Record Retention and Document Destruction Policy

Record Retention and Document Destruction Policy

Section 1. Purpose:

The Sarbanes-Oxley Act of 2002 forbids purging of documents when any organization – nonprofit or for-profit – is under federal investigation. It is a federal crime to alter, cover up, falsify, or destry any document to prevent its use in an official proceeding. The purpose of this Policy is to:

  1. balance the need of the Corporation to maintain accurate and appropriate files with the challenge of limited physical and electronic space for archives;
  2. preserve the institutional history for strategic planning, regulatory compliance, and legal purposes;
  3. provide guidelines for proper disposal of records
  4. prevent destruction of relevant documentation if the organization is involved in litigation.

Section 2. Violation of Policy:

The Corporation takes seriously its obligations to preserve information relating to litigation, audits, and investigations. Failure on the part of employees to follow this policy can result in possible civil and criminal sanctions against the Corporation and its employees, trustees and officers and possble disciplinary action against responsible individuals up to and including termination of employment.

Section 3. Policy Statement:

The Corporation, including its staff, trustees, violunteers, committee members and outsiders (independent contractors via agreement with the Corporation), are responsible for and will retain documents in accordance with Generally Accepted Accounting Practices and applicable laws. From time to time the Executive Director or the Chair of the Board of Trustees may issue a “legal hold,” suspending the destruction of any records due to pending, threatened, or otherwise reasonably foreseeable litigation, audits, government investigations, or similar proceedings. No records specified in any legal hold may be destryed, even if the scheduled destruction date has passed, until the legal hold is withdrawn in writing by the person placing the hold.

Section 4. Document Destruction:

The Corporation’s staff, trustees, violunteers, committee members and outsiders (independent contractors via agreement with the Corporation) are required to honor the following rules:

  1. Paper or electronic documents indicated under the terms for retention in the following Section 5. are retained for the minimum required period as provided by law. All paper and electronic documents are stored in a manner and location in which they are reasonably secure. The Corporation backsup and archives all electronic documents and conducts a regular review of back up and archiving procedures and systems. The Corporation conducts regular checkups for reliability of back up and archiving systems.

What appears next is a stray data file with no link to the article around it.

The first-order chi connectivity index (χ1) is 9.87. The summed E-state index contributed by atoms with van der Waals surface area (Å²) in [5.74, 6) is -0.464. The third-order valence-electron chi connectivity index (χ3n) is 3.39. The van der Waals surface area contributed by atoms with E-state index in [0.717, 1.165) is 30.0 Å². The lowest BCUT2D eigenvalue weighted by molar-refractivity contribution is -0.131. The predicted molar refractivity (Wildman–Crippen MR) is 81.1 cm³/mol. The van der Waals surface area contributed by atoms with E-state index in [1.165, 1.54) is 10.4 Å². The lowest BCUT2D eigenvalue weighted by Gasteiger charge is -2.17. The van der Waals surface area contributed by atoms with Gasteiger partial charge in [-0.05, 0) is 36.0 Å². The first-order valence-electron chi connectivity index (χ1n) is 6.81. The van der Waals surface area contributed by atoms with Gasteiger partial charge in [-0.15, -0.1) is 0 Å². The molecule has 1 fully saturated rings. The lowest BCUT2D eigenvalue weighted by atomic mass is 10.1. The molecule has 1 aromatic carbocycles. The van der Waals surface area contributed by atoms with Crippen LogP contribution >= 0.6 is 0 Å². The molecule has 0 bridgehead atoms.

2. All other paper documents may be detroyed after three years;
  3. All other electronic documents may be deleted from all individual computers, databases, networks and back-up storage after one year;
  4. No paper or electronic documents will be destroyed or deleted if an official investigation or private litigation against the Corporation is underway or expected; and
  5. No paper or electronic documents will be destroyed or deleted as required to comply with government auditing standards (Single Audit Act).

Section 5. Record Retention:

The following table indicates the minimum retention requirements for all documents, written and electronic, and is provided as guidance.

Type of Document

Minimum Requirement

Accounts payable ledgers and schedules

7 years

Audit reports

Permanently

Bank reconciliations

2 years

Bank statements

3 years

Checks (for important payments and purchases)

Permanently

Contracts, mortgages, notes, and leases (expired)

7 years

Contracts (still in effect)

Contract period

Correspondence (general)

2 years

Correspondence (legal and important matters)

Permanently

Correspondence (with customers and vendors)

2 years

Deeds, mortgages, and bills of sale

Permanently

Depreciation schedules

Permanently

Duplicate deposit slips

2 years

Employment applications

3 years

Expense analyses/expense distribution schedules

7 years

Year-end financial statements

Permanently

Insurance records, current accident reports, claims, policies, and so on (active and expired)

Permanently

Internal audit reports

3 years

Inventory records for products, materials, and supplies

3 years

Invoices (to customers, from vendors)

7 years

Minute books, bylaws, and charter

Permanently

Patents and related papers

Permanently

Payroll records and summaries

7 years

Personnel files (terminated employees)

7 years

Retirement and pension records

Permanently

Tax returns and worksheets

Permanently

Timesheets

7 years

Trademark registrations and copyrights

Permanently

Withholding tax statements

7 years

Section 6. Annual Review:

To ensure the Corporation operates in a manner consistent with this Policy, annual review of the record retention requirements and procedures are conducted. Annual review is conducted by the Corporation’s Operations Manager, who reports to the Board of Trustees to confirm compliance or noncompliance with record retention requirements and whether procedures should be updated or amended.